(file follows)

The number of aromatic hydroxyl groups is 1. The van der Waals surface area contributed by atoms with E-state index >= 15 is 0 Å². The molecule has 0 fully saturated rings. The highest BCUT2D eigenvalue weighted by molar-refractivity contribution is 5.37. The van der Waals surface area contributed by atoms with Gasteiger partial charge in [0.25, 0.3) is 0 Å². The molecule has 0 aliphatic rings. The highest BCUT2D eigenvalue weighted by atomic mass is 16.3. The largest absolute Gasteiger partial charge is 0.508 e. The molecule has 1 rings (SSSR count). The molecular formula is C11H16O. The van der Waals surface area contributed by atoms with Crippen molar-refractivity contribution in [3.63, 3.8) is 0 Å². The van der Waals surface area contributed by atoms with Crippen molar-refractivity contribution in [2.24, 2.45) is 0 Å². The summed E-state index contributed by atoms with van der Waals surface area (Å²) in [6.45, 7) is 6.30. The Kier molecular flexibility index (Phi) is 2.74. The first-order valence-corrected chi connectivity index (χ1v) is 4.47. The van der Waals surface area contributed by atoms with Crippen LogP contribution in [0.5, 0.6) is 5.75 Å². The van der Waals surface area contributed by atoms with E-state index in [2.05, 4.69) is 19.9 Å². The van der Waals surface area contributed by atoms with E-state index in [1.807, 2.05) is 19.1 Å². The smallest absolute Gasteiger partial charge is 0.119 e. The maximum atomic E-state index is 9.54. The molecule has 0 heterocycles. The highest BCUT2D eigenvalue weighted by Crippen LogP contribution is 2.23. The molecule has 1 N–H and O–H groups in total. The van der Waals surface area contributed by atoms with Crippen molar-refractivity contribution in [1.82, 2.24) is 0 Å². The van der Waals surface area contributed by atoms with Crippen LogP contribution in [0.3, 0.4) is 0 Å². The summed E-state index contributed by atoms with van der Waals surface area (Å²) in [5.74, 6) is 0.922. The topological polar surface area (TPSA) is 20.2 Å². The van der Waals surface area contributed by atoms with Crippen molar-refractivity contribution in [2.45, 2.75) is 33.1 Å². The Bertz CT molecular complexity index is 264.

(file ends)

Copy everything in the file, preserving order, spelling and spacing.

The number of aromatic hydroxyl groups is 1. The van der Waals surface area contributed by atoms with E-state index >= 15 is 0 Å². The molecule has 0 fully saturated rings. The highest BCUT2D eigenvalue weighted by molar-refractivity contribution is 5.37. The van der Waals surface area contributed by atoms with Gasteiger partial charge in [0.25, 0.3) is 0 Å². The molecule has 0 aliphatic rings. The highest BCUT2D eigenvalue weighted by atomic mass is 16.3. The largest absolute Gasteiger partial charge is 0.508 e. The molecule has 1 rings (SSSR count). The molecular formula is C11H16O. The van der Waals surface area contributed by atoms with Crippen molar-refractivity contribution in [3.63, 3.8) is 0 Å². The van der Waals surface area contributed by atoms with Crippen molar-refractivity contribution in [2.24, 2.45) is 0 Å². The summed E-state index contributed by atoms with van der Waals surface area (Å²) in [6.45, 7) is 6.30. The Kier molecular flexibility index (Phi) is 2.74. The first-order valence-corrected chi connectivity index (χ1v) is 4.47. The van der Waals surface area contributed by atoms with Crippen LogP contribution in [0.5, 0.6) is 5.75 Å². The van der Waals surface area contributed by atoms with E-state index in [2.05, 4.69) is 19.9 Å². The van der Waals surface area contributed by atoms with E-state index in [1.807, 2.05) is 19.1 Å². The smallest absolute Gasteiger partial charge is 0.119 e. The maximum atomic E-state index is 9.54. The molecule has 0 heterocycles. The highest BCUT2D eigenvalue weighted by Crippen LogP contribution is 2.23. The molecule has 1 N–H and O–H groups in total. The van der Waals surface area contributed by atoms with Crippen molar-refractivity contribution in [1.82, 2.24) is 0 Å². The van der Waals surface area contributed by atoms with Crippen LogP contribution in [0.3, 0.4) is 0 Å². The summed E-state index contributed by atoms with van der Waals surface area (Å²) in [5.74, 6) is 0.922. The topological polar surface area (TPSA) is 20.2 Å². The van der Waals surface area contributed by atoms with Crippen molar-refractivity contribution in [2.45, 2.75) is 33.1 Å². The Bertz CT molecular complexity index is 264.